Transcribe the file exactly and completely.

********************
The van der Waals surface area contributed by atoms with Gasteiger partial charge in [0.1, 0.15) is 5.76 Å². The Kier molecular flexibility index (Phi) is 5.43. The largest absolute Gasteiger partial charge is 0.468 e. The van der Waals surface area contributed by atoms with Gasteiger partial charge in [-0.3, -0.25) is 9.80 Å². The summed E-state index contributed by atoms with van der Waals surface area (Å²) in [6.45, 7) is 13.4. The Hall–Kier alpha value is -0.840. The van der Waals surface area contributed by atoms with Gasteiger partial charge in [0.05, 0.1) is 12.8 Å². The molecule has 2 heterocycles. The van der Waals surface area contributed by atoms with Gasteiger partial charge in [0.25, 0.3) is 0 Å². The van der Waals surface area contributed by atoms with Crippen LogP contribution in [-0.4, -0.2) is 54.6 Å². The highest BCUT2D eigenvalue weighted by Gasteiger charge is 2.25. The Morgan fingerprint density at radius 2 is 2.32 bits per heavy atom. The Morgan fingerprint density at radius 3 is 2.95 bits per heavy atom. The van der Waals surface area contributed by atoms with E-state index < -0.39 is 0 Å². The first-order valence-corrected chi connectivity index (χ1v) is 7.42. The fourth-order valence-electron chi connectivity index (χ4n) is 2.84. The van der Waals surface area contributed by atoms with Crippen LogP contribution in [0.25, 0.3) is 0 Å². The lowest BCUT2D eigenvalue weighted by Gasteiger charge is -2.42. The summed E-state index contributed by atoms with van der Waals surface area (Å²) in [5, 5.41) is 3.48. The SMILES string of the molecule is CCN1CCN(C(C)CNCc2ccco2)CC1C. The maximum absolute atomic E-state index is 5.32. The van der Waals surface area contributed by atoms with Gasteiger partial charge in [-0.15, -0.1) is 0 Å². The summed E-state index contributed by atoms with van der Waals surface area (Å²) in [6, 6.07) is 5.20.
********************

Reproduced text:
The van der Waals surface area contributed by atoms with Gasteiger partial charge in [0.1, 0.15) is 5.76 Å². The Kier molecular flexibility index (Phi) is 5.43. The largest absolute Gasteiger partial charge is 0.468 e. The van der Waals surface area contributed by atoms with Gasteiger partial charge in [-0.3, -0.25) is 9.80 Å². The summed E-state index contributed by atoms with van der Waals surface area (Å²) in [6.45, 7) is 13.4. The Hall–Kier alpha value is -0.840. The van der Waals surface area contributed by atoms with Gasteiger partial charge in [0.05, 0.1) is 12.8 Å². The molecule has 2 heterocycles. The van der Waals surface area contributed by atoms with Gasteiger partial charge in [0.25, 0.3) is 0 Å². The van der Waals surface area contributed by atoms with Crippen LogP contribution in [-0.4, -0.2) is 54.6 Å². The highest BCUT2D eigenvalue weighted by Gasteiger charge is 2.25. The Morgan fingerprint density at radius 2 is 2.32 bits per heavy atom. The Morgan fingerprint density at radius 3 is 2.95 bits per heavy atom. The van der Waals surface area contributed by atoms with E-state index < -0.39 is 0 Å². The first-order valence-corrected chi connectivity index (χ1v) is 7.42. The fourth-order valence-electron chi connectivity index (χ4n) is 2.84. The van der Waals surface area contributed by atoms with Crippen LogP contribution in [0.25, 0.3) is 0 Å². The lowest BCUT2D eigenvalue weighted by Gasteiger charge is -2.42. The summed E-state index contributed by atoms with van der Waals surface area (Å²) in [5, 5.41) is 3.48. The SMILES string of the molecule is CCN1CCN(C(C)CNCc2ccco2)CC1C. The maximum absolute atomic E-state index is 5.32. The van der Waals surface area contributed by atoms with Gasteiger partial charge in [-0.15, -0.1) is 0 Å². The summed E-state index contributed by atoms with van der Waals surface area (Å²) in [6, 6.07) is 5.20.